The Week in Arts: Wendy Whelan Dances; April Matthis Is at Bat

Through Aug. 11,

After a theater season as thrillingly sturdy because the one we’ve simply had, individuals scramble to see the hot-ticket reveals. In the method, although, they miss a number of the most enjoyable work — like Lydia R. Diamond’s baseball biodrama “Toni Stone,” a humorous, poignant, enraging, uplifting story of ardour and perseverance that opened to raves in June at Roundabout Theater Company however has gotten a bit misplaced in the fray.

At the middle of a fantastically nimble manufacturing directed by the Tony Award winner Pam MacKinnon, April Matthis provides a heart-grabbingly robust and tender efficiency as Toni Stone, the nation’s first lady to play big-league baseball, which she did alongside the boys of the Negro Leagues. Racism, sexism and frilly gender expectations weigh closely on her, but Toni stays stubbornly dedicated to the factor she does finest, and that makes her really feel complete: enjoying ball. You don’t must be a sports activities fan to need to watch her win. LAURA COLLINS-HUGHES

July 26

In February, the Israeli director Guy Nattiv won an Oscar for “Skin,” his live-action short about a neo-Nazi who gets his comeuppance after inciting the beating of an African-American man. Now in his English-language feature debut, also called “Skin,” Nattiv goes a step further with a similar story, this one based on true events.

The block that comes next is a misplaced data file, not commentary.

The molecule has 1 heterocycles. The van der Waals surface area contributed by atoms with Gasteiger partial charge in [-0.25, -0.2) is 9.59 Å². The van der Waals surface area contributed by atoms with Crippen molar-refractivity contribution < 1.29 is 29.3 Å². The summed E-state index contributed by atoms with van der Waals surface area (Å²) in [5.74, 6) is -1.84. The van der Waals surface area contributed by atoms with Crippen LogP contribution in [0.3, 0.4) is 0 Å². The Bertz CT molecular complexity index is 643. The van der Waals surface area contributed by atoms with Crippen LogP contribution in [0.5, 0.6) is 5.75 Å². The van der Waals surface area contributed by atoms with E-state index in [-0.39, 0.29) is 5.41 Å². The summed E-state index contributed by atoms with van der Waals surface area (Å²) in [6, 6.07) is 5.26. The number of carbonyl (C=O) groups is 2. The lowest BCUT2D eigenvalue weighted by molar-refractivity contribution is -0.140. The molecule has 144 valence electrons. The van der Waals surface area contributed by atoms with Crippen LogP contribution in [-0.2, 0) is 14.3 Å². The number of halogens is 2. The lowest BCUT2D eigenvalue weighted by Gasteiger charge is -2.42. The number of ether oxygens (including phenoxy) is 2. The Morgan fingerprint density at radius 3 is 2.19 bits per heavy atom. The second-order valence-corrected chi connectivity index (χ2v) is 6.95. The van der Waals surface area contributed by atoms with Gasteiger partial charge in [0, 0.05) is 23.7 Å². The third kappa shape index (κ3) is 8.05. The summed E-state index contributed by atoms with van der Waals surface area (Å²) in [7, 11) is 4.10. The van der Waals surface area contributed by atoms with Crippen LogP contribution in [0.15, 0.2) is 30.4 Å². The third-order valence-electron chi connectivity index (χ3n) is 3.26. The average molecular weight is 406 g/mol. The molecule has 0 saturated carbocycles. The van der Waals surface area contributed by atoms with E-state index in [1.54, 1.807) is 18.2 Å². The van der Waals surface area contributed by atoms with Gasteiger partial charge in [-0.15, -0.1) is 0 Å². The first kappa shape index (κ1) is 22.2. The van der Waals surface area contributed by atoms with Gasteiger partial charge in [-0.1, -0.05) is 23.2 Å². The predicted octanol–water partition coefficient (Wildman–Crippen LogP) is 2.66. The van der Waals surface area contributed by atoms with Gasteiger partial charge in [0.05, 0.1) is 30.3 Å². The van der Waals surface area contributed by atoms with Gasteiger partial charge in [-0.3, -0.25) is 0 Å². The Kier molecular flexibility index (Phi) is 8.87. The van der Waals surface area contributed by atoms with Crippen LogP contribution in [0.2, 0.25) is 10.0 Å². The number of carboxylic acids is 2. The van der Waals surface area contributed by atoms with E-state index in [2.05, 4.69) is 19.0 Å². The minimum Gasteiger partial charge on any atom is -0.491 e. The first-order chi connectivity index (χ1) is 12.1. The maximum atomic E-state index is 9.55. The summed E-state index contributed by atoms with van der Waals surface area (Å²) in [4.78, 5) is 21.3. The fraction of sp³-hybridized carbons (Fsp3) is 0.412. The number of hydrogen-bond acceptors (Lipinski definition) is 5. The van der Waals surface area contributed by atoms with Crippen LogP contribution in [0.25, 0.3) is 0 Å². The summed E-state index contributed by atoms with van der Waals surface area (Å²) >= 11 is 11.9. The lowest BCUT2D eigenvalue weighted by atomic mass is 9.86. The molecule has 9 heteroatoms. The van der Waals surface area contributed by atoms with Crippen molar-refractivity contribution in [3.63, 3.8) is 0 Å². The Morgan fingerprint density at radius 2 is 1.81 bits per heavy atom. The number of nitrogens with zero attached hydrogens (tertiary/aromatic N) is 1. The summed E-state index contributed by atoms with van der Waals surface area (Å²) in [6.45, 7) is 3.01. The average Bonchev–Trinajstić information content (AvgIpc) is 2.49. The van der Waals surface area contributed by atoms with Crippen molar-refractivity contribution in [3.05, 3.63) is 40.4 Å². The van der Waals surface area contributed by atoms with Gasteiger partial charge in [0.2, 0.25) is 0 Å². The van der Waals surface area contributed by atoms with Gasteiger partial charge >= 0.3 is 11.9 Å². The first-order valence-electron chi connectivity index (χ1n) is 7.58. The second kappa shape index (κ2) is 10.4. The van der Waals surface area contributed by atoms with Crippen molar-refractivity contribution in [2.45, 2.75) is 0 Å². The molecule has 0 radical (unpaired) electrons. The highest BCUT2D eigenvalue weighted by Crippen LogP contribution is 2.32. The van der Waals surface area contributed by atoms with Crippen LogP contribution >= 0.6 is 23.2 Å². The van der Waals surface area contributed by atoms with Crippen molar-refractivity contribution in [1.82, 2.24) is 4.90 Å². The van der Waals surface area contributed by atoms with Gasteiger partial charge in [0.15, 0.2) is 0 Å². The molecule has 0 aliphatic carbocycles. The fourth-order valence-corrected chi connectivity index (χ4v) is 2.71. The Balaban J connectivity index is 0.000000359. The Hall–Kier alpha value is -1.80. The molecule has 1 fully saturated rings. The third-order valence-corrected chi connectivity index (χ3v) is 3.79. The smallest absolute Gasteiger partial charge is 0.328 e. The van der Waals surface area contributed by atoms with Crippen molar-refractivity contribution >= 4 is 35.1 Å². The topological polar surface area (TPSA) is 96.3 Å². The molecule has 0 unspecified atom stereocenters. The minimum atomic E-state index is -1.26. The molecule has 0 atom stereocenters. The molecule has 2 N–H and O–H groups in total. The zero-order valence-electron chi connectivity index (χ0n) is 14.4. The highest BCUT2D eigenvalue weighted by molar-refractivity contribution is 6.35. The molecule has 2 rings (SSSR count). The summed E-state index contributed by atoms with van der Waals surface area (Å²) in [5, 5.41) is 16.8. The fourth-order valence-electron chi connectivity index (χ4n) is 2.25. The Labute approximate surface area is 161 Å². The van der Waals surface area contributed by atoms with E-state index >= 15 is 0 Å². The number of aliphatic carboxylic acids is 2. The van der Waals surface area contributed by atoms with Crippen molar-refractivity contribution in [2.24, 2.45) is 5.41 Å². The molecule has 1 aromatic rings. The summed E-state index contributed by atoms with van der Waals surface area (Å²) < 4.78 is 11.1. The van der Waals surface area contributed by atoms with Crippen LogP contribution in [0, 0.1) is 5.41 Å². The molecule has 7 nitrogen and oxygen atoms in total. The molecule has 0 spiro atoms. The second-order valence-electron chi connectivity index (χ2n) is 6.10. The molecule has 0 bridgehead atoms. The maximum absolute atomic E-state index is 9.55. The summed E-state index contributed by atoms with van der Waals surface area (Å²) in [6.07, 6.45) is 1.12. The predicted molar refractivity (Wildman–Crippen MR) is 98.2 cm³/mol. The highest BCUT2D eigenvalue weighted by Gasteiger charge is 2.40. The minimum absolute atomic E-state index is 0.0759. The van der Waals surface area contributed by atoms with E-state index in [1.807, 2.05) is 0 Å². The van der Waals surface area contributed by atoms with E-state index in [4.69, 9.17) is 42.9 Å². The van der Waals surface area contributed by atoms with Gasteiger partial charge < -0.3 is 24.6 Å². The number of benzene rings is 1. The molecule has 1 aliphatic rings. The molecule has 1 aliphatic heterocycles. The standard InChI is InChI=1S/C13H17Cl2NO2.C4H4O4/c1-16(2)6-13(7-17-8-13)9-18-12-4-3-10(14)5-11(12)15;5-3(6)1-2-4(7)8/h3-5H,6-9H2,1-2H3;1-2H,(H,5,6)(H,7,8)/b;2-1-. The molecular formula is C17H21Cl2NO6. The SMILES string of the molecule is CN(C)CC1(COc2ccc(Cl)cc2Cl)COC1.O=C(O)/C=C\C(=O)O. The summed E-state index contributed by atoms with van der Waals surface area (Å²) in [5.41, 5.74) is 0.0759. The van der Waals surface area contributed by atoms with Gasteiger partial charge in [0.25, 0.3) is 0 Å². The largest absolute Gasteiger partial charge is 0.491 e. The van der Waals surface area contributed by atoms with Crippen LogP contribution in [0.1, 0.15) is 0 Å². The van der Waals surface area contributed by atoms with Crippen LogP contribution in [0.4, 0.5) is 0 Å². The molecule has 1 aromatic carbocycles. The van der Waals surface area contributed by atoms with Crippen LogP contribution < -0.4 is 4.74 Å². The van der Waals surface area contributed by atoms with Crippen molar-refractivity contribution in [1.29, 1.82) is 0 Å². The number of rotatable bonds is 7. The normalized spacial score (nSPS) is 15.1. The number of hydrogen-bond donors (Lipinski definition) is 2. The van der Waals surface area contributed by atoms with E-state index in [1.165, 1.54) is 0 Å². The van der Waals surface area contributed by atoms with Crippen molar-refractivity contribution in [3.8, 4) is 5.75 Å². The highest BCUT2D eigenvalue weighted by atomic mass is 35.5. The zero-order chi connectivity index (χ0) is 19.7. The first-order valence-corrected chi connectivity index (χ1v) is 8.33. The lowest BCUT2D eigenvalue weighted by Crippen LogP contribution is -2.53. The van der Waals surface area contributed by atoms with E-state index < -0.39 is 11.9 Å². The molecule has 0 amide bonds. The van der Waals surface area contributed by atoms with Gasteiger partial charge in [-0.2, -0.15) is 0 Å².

Jamie Bell stars as Bryon Widner, a skinhead slathered in tattoos — swastikas and razor blades on his face, the letters H-A-T-E on his knuckles — who, after falling in love with a reformed white supremacist and mother of three (Danielle Macdonald), decides to abandon the cause. But escaping the makeshift family whose founders (Bill Camp and Vera Farmiga) groomed him for violence is hardly as simple as walking out of one life into another. And removing the symbols of hatred inked onto his body is no small feat: In real life, Widner endured 25 excruciating surgeries to erase the evidence of his former racism.

“Skin” opens in New York, Los Angeles, Chicago, Dallas and other large cities on July 26; it can also be viewed on DirecTV. KATHRYN SHATTUCK

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